Chicago News Literacy Lessons - Evaluating the Evidence: Barbara Byrd-Bennett & Chicago Public Schools’ questionable contracts

CNL News Lesson

Lesson Outline

Date: November 4, 2016

By: Alexandria Johnson

News Literacy Concept:

Source evaluation: five-step test used to deconstruct a story and assess reliability and strength of information sources in a story:
1) Independent, 2) Multiple, 3) Provide Verifiable information, 4) Authoritative or Informed and 5) Named.

Lesson Objective:

Students will utilize the IMVA/IN test to evaluate the reliability of sources used to report questionable circumstances surrounding a no-bid, $20 million contract for Chicago Public Schools. Former chief executive officer of Chicago Public Schools, Barbara Byrd-Bennett, went on to plead guilty to wire fraud for steering multimillion-dollar no-bid contracts like this one to a former employer in exchange for millions of dollars in kickbacks.

Students should be able to identify the credibility of sources used in this news story, which initiated the investigation into Byrd-Bennett’s corruption and bribery scandal.

Discussion Questions:

  • Who does the reporter interview in this story?
  • Are there any missing perspectives in the story?
  • What sources are the most independent? Why?
  • What sources might be biased or promoting an agenda?
  • Why did some sources likely decline interviews? Why is it important to say they declined to comment?

Summary of the lesson / Lesson Outline:

Students will read the news story, “$20 million no-bid contract raises questions about Supes Academy,” by Catalyst Chicago which initiated the investigation into Chicago Public Schools CEO Barbara Byrd-Bennett’s bribery scheme.

Students should analyze the multiple sources the reporter utilized to discuss the questionable circumstances around the $20 million no-bid contract given to Supes Academy.

The first piece of evidence the students should discuss is the fact the contract was the “largest no-bid contract awarded in at least the past three years.” Students should identify the source: board of education documents analyzed by Catalyst Chicago. Then students should use the IM/VAIN test to determine if the source is credible. The students’ analysis should reveal that official documents from an organization responsible for oversight of the Chicago Public Schools is a highly credible source.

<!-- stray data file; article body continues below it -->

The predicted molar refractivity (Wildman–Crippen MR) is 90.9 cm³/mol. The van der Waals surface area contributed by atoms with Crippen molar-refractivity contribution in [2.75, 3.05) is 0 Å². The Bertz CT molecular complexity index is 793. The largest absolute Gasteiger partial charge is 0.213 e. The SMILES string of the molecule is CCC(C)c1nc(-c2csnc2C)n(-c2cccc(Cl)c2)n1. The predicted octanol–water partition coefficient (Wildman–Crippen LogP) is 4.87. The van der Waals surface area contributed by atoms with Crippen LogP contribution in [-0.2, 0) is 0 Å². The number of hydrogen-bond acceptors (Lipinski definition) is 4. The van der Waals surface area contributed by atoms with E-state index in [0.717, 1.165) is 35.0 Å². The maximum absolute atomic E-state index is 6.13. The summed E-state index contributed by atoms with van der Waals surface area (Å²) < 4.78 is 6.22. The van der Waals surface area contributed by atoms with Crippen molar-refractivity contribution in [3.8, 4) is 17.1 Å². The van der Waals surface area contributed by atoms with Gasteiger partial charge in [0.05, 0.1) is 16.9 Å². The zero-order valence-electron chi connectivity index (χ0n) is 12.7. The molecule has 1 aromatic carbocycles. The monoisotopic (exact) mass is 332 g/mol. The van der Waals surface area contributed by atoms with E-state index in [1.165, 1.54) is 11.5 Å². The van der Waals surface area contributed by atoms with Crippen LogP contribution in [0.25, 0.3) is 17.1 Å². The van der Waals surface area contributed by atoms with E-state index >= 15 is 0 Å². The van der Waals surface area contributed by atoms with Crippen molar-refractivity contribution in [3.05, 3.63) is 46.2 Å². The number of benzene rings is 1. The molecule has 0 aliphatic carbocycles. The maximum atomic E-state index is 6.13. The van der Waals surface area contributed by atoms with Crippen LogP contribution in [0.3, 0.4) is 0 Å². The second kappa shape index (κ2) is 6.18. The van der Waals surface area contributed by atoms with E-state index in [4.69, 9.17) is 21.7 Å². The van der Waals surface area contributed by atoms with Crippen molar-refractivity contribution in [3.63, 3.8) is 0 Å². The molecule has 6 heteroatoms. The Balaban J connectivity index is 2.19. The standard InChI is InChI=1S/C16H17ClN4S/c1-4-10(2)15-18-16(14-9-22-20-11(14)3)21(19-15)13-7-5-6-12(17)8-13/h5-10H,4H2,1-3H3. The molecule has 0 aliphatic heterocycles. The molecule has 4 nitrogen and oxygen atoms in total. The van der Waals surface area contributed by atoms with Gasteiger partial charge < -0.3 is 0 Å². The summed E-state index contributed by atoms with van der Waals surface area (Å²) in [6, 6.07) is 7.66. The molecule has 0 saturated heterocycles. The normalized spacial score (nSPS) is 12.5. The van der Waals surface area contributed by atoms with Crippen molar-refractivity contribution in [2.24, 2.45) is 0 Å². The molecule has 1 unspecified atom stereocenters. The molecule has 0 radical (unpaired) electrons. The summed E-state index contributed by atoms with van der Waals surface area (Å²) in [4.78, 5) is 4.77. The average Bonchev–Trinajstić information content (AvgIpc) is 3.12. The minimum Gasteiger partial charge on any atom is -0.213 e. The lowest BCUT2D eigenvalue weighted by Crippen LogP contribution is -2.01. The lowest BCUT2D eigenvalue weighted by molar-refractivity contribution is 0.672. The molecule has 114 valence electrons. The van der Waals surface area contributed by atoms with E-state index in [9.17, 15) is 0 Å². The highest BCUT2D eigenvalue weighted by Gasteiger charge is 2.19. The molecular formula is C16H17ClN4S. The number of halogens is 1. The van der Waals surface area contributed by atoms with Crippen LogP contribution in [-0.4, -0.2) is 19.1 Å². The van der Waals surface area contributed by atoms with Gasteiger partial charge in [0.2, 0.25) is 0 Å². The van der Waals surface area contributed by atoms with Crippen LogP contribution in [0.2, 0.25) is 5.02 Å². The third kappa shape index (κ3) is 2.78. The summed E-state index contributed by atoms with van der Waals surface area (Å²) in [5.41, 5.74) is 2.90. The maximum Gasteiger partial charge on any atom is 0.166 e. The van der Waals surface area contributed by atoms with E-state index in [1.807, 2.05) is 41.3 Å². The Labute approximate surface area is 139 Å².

• Independent?  Yes, official documents provided by the Board of Education.
  • Multiple?  Yes, the journalists analyzed and compared multiple documents to conclude that this contract was the largest since 2010.
  • Verifiable?  Yes, the statement “largest no-bid contract awarded in at least the past three years” should be confirmed by reviewing documents with amounts for non-bid contracts.
  • Authoritative/Informed?  Yes, the Board of Education is a reputable organization responsible for supervising and overseeing governance of the Chicago Public Schools.
  • Named?  Yes, the reporters cite the information from the Board of Education documents.

Students can repeat the process for the source: Andy Shaw, president and CEO of the Better Government Association. Students should find that Shaw is a reliable source that works for a nonprofit, independent organization.

Andy Shaw, president and CEO of the Better Government Association. says that a large, no-bid contract such as this one deserves scrutiny.

“No-bid contracts should be reserved for extraordinary circumstances that demand highly specific skills in a short time frame,” Shaw says. “It’s too early to say if this one qualifies. But Catalyst has raised enough other questions to merit a review by the CPS inspector general.”

  • Independent? Yes, Andy Shaw works for the Better Government Association, a nonprofit, nonpartisan watchdog organization focused on holding public officials accountable.